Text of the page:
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Ian Bourn
Monolog (1998), also features a nocturnal vision of downfall.

By contrast to Lenny and Sick as a Dog it is more pared down, more Beckett-like. Bourn's image has gone, all we glimpse is his shadow on the pavement, cast from the sodium glare of street lights as he perambulates the Leytonstone nightscape. Described by Bourn as 'a pedestrian road movie,' its narrative is the walk itself. Unseen, the protagonist is Grant Lawrence, a travelling salesman, suffering an identity crisis following the break-up of his marriage and a recent trip to Japan. The tape begins in Japan, with the sound of a man practising Japanese phrases over images of a nondescript urban landscape filmed from the window of a coach. From a hotel room we hear snatches of television and see the neon hoardings of downtown Osaka. A voice dictates a letter 'Dear Personnel Officer' The voice is Grant's, referring to himself in the third person, rubbishing his disastrous relationships and his poor salesmanship skills. Back in Leytonstone, Grant wanders the streets talking to himself: 'Nobody in this business seems to get through it unscathed.' He passes brightly-lit shop windows, taking mental stock of his life, revisiting his encounters in Japan. As he turns down side streets flanked by parked cars, his view is of serried rows of terraced houses, their windows curtained and blank against the night, their occupants in bed. Or so Grant supposes, as he imagines the limited 'auto-pilot' lives of the sleeping inhabitants. Apart from the odd passing car, the monotony of his journey is unbroken. Focusing in on the paving slabs, 'Now I watch my step, keep off the cracks,' he contemplates a new pared-down life, stripped of pretences and without all the exaggerated empty gestures he witnesses in his fellow citizens. The sudden cut to a snow-covered rural landscape, glimpsed like the opening shot from a moving train, is a metaphor for the stark greyness of his life. But even the bleakest of winters has to give way to spring.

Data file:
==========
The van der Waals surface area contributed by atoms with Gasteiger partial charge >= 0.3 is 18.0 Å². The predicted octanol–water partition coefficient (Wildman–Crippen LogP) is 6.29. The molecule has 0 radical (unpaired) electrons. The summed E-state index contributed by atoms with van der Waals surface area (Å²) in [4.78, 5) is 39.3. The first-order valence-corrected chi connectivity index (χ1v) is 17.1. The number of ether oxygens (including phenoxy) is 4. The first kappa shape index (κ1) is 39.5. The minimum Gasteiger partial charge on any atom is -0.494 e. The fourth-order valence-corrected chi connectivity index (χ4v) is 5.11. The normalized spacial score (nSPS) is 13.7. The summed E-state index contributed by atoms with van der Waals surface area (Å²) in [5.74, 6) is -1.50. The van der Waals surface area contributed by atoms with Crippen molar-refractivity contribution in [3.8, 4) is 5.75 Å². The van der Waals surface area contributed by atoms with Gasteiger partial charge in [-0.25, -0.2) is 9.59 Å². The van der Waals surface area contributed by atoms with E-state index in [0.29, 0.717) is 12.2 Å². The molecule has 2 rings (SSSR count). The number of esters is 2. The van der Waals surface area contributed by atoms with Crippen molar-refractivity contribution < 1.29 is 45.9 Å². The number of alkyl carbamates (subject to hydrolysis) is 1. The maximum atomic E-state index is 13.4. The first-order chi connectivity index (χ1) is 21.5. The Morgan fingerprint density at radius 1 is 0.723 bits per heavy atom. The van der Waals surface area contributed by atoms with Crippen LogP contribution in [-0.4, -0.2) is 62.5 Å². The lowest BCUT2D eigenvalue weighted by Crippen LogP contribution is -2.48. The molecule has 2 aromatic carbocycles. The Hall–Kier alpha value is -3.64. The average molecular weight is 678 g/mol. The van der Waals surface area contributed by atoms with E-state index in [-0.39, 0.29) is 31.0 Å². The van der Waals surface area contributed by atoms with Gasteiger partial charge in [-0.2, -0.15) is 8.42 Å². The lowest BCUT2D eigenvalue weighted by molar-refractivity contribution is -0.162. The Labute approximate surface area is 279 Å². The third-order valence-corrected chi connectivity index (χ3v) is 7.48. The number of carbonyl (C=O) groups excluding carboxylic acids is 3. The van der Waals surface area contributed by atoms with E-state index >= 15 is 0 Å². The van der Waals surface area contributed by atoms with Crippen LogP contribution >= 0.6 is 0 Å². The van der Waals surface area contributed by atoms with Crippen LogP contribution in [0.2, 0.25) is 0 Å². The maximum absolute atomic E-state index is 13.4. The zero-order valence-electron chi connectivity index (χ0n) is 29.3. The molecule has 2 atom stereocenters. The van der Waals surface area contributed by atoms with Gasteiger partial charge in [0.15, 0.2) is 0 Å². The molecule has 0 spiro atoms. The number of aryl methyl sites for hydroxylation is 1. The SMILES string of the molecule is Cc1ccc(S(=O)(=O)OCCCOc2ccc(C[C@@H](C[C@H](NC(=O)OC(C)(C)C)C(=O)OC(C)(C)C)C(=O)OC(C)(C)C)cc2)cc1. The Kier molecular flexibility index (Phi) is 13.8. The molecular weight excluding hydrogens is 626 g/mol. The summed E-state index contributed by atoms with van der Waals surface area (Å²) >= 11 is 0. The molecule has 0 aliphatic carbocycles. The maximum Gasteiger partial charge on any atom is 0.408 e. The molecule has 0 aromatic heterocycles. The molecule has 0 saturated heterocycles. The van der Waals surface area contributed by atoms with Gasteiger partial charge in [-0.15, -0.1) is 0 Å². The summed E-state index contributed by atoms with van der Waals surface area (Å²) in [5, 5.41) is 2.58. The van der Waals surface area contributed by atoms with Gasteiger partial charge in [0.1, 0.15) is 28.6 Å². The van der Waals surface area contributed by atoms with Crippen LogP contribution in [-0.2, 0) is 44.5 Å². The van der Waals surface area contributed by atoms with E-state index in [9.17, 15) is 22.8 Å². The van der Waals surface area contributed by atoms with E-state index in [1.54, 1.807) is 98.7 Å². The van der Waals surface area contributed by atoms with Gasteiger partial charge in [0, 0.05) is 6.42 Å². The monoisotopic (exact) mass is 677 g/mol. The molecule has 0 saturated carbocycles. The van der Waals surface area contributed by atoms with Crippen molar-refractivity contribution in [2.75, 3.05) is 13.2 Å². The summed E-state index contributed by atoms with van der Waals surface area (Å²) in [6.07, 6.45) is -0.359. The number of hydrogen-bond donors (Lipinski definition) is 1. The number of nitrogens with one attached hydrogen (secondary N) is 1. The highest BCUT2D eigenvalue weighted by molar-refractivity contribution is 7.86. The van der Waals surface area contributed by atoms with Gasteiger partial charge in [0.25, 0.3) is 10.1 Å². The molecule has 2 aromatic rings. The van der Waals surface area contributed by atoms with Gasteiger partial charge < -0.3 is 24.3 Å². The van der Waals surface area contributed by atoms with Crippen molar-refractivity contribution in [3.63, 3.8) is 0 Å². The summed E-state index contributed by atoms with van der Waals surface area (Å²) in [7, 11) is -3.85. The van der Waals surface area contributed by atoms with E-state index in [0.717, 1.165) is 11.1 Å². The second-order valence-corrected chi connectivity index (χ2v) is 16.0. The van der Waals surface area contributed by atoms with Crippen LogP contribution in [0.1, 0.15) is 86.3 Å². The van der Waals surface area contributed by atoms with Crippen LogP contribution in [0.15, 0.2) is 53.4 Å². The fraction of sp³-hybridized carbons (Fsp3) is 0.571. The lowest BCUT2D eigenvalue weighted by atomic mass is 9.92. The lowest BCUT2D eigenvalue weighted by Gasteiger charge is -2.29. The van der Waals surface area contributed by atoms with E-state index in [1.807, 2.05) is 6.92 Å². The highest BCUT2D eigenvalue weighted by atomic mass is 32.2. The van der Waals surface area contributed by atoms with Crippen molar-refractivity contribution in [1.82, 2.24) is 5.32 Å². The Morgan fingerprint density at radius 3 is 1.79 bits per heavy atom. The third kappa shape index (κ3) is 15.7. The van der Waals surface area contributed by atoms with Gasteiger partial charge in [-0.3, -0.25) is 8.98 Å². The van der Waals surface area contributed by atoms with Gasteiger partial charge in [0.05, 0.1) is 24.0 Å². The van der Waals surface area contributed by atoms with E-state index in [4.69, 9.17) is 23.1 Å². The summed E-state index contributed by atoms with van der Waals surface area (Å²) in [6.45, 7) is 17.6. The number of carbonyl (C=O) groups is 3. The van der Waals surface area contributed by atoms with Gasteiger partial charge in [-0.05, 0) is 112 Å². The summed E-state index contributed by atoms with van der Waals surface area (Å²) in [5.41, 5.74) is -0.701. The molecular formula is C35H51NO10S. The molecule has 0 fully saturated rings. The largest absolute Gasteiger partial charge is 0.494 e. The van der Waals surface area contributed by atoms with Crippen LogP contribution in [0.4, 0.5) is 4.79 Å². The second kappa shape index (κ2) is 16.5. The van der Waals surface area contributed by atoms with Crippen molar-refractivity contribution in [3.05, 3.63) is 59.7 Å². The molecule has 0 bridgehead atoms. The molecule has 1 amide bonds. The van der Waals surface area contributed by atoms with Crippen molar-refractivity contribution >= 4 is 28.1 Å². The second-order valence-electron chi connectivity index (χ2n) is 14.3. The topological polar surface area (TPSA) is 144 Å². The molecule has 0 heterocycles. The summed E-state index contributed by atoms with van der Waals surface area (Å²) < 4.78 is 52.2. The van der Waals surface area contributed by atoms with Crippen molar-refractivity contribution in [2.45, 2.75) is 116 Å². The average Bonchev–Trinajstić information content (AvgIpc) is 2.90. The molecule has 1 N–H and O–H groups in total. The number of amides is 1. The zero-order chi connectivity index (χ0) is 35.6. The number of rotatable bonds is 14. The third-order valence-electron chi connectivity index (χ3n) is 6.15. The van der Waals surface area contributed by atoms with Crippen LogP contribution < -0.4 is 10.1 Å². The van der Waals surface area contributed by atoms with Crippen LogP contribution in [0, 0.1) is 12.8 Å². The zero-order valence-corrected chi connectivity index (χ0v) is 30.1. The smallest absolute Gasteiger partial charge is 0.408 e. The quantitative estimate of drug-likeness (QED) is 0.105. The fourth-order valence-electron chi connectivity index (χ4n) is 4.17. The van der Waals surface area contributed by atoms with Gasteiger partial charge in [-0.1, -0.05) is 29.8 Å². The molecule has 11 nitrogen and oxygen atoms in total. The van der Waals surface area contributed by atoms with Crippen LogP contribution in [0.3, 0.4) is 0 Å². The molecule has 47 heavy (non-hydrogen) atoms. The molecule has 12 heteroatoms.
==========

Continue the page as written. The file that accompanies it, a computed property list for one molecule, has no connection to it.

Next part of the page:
Although Grant Lawrence is another composite character, a role that Bourn assumed for the duration of his filming, Monolog draws on autobiographical detail. The film's genesis is in two unrealised projects Tips for Travelling Salesmen, a series of sketches based on Bourn's encounters with salesmen whilst working at his father's hardware store, and Ten Bulls, the misadventures of an English sales rep in Japan, a proposed episodic reworking of a classic Buddhist text. Bourn's fascination with Japanese culture is longstanding and includes learning the language. Several visits there (researching Housewatch's 'Paperhouse' tour) and an eye for the traits of out-of-place sales reps led to the characterisation of Grant. His monologue touches on themes common to all of Bourn's work: of alienation, of marginal people who struggle to make sense of a world from which they feel excluded.

Still from Monolog by Ian Bourn, 1998
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